A trolley line through Hudson via Ferry Street was opened to the public in 1902. At the end of Ferry Street the line went through the woods behind Westview Cemetery, making a sharp turn right and crossing Central Street near Burger King and onto the Benson’s Property towards Bush Hill Road and behind the Haselton Barn, and then on to Pelham and Canobie Park in Salem. This line was popular because of the Canobie Lake Park destination; it was also the most dangerous because of the sharp turns and hilly terrain coupled with the desire to maintain speed.
Our photo for this week shows a lumberyard in the field behind the Haselton Barn on Bush Hill Road. Planks of sawed lumber have been stacked for drying before distribution or use. Evident are the tracks from the wagons used to transport to and from the saw mill. Although the tracks for the trolley line are not visible, we get a sense of where they were from the electric lines behind the barn and near the lumber piles. On the rear of the barn is a sign “Haselton”. Why place a sign on the back side of a barn? For the benefit of those traveling on the electric trolley.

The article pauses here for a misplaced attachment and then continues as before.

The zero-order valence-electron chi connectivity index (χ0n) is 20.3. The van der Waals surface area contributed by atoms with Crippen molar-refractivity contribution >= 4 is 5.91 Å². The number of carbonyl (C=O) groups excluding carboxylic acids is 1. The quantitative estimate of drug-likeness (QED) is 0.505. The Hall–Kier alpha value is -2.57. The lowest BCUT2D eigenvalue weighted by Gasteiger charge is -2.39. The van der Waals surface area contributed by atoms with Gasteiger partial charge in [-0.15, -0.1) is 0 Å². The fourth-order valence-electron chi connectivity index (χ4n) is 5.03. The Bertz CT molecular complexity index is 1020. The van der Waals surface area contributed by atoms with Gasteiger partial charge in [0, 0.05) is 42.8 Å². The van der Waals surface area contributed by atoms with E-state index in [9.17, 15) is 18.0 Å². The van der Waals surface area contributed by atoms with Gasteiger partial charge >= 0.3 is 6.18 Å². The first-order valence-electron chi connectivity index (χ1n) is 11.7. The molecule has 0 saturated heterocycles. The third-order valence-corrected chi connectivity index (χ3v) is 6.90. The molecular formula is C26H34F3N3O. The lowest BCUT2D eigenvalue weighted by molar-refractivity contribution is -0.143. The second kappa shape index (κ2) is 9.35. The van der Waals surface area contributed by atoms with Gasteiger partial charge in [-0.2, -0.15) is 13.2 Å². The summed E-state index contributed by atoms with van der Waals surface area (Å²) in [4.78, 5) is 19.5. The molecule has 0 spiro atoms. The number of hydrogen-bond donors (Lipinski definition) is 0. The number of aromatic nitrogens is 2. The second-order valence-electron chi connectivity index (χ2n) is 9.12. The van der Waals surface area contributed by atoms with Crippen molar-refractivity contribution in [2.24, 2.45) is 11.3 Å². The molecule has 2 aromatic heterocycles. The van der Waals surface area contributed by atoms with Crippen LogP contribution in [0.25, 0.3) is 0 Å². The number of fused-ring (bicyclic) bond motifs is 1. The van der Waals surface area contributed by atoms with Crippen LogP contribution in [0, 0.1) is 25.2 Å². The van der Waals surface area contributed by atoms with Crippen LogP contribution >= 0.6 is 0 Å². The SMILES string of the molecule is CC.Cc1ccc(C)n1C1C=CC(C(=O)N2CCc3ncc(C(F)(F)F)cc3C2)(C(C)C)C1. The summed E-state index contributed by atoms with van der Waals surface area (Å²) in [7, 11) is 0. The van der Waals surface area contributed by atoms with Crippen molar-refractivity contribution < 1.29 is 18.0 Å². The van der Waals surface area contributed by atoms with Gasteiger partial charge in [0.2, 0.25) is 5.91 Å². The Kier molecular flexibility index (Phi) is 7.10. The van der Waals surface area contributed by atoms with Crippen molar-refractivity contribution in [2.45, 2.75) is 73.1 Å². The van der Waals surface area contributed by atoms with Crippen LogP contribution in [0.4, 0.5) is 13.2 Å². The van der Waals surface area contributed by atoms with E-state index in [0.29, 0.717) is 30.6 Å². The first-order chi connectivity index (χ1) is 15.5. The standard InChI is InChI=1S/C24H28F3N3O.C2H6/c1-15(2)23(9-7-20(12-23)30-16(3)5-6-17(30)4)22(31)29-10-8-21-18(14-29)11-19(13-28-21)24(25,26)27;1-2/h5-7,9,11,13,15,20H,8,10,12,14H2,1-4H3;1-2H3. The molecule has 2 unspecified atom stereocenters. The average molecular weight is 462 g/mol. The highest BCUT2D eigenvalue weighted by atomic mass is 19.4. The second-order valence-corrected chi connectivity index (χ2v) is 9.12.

This undated photo is from the collection at the Historical Society; but, my estimate is circa 1905. The trolley line is present and the cupola is on the barn. The donor indicated the lumberyard was operated by George Washington Haselton and his brother-in-law Clifton Buttrick. Buttrick was another prominent Hudson Center farmer living on Windham Road. He married Marietta Haselton about 1869. Unfortunately she passed in 1873 before her husband and brother were in the lumber business together.